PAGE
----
The newspapers and the city 

Four years ago next month, most of Detroit’s newspaper unions destroyed themselves by smashing their bodies against the fortified walls of the management of the corporate newspaper combine.

Thousands of jobs were lost, lives ruined, and hundreds of thousands of readers abandoned the "morning" product called the Free Press and the essentially identical "afternoon" version called the News.

The corporations took some short-term losses too; a few tens of millions of dollars, some short-term goodwill. Many of the best journalists left forever, something that troubled the corporate types as much as missing a sunset would trouble a man blind from birth.

The unions surrendered back in early 1997, even as they continued their struggle in the courts. The papers, flush with scabs old and new, sneered. They sniffed they would take strikers back if and when needed, except for those fired because the bosses didn’t like the way they fought for their livelihood.

Today, the strike is essentially forgotten. Occasionally the unions indulge in a little quaint guerrilla activity, sporadically picketing an event. But when young journalists at places such as the Oakland Press leave for Detroit, no one raises an eyebrow.

So what are these papers like now?

This reporter sent Igor from our lab out to buy last weekend’s product. What most struck me was how boring it was. There was no energy, creativity or daring. The headlines reflected this; my fave was the main business head, "Ships Dock In Detroit." Also the mandatory "Dads Tackle Parenthood Solo."

Yes, it was indeed Father’s Day, one of those highly newsworthy greeting-card holidays, and nearly every section was chock-full of clichéd, worn-out Father’s Day stories. My daddy was a dentist, one columnist wrote, and fixed my teeth too, and he is retiring, just imagine. A mediocre ballplayer reflected on his dead dad. Business types, somewhat less smoothly, told about sound advice their daddies had given them.

What I didn’t learn was much relevant to Detroit today. The main Metro story was that Wayne County Prosecutor John O’Hair wasn’t running for re-election, something even I had known for a year or so.

All this helped explain a letter I got last week. A reader sent me a photocopy of a column from the Free Press. "Dear Mr. Lessenberry," he wrote on it. "This is the reason I and so many Black Detroiters are dissatisfied with Mayor Archer."

The June 7 column, thoughtfully labeled "Local Comment," was a confusing, semicoherent fabric of contradictions and errors of fact. " … [T]here are those who want to kick the mayor out of office and those who support the policies of his administration. I am afraid that if this divisiveness continues, the rebirth of this city will stall," argued the writer, Adolph Mongo, who then proceeded to try to stir further divisiveness. From what he wrote, in fact, anyone not familiar with Detroit might easily conclude Archer and his appointees were blond Norwegians ruling a black population.

"African-Americans at all levels are being left out," he said, arguing that black contractors and construction workers couldn’t get a piece of the

This is patently not true. Last summer I spent a lot of time interviewing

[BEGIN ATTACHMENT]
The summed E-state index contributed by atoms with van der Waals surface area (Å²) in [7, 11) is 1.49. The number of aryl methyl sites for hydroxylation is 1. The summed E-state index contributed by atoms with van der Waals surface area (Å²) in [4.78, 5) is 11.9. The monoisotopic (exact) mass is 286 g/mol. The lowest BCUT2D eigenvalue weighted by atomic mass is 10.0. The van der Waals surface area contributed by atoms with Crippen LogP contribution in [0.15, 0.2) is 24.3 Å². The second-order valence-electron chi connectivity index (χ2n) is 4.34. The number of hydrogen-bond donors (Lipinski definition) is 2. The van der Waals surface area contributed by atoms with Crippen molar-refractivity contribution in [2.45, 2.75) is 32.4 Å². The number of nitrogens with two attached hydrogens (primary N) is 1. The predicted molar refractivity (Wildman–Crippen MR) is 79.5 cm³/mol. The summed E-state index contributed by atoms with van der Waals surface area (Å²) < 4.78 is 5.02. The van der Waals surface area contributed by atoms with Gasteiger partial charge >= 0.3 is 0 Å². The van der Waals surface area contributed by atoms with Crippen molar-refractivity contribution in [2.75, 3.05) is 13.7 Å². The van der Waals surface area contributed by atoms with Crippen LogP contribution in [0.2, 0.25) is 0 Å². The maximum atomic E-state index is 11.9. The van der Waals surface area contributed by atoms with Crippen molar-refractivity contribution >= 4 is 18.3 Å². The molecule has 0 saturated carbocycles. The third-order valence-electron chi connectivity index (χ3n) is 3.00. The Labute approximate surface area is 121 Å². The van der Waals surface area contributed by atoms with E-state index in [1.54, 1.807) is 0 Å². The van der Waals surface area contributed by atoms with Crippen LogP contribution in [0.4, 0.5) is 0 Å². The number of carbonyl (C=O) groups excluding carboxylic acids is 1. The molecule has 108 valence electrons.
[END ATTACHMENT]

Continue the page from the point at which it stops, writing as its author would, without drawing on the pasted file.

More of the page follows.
workers from minority-owned construction companies and the owners of those firms, such as James Jenkins.

They told me exactly the opposite. Most had tons of work, and were having trouble finding enough black journeymen to do the jobs. Yes, there had been discrimination in the past, especially in construction unions. Some, indeed, feared that when the boom ended, blacks would once again be the first fired.

But good will or no, there is a local law specifying that on any city construction project involving government dollars (which means nearly all of them), a quarter of all work must be done by minorities.

Why did my reader, then, uncritically accept Mongo’s horse exhaust?

Most likely, his main daily source of information on the city is one or both "Detroit" papers, which seldom cover Detroit in any systematic way. That doesn’t mean they haven’t had some story about construction workers. The trouble is figuring out their constantly changing definition of what significant news is, and knowing where to find it.

For the most part, they have given up the franchise. Used to be, when a councilmember proposed an ordinance or the legislature took up a bill, the paper wrote about it. That gave people who cared a chance to cheer, or holler, and maybe affect the process. Today, too often, a story appears only after the bill is passed.

Exceptions exist, as in the debate on the takeover of the Detroit public schools. But even here, the exception proves the rule. Stories are now being written about the appalling physical condition of the schools. Was this a secret to anyone, except perhaps the reporters and editors who "cover" education?

What was going on for the last four years, while the creatures on the elected board sat on $1.5 billion voted to fix up these schools? What, by the way, have these kids been taught about math, civil rights, Vietnam, their city and state’s

Sorry I am such a bitter old man, but my daddy wasn’t a dentist.

Next week, though, I’ll tell you how he and I dropped dynamite into Lake St. Clair Sunday to celebrate the National Rifle Association’s victory over the people. Promise.

More by Jack Lessenberry

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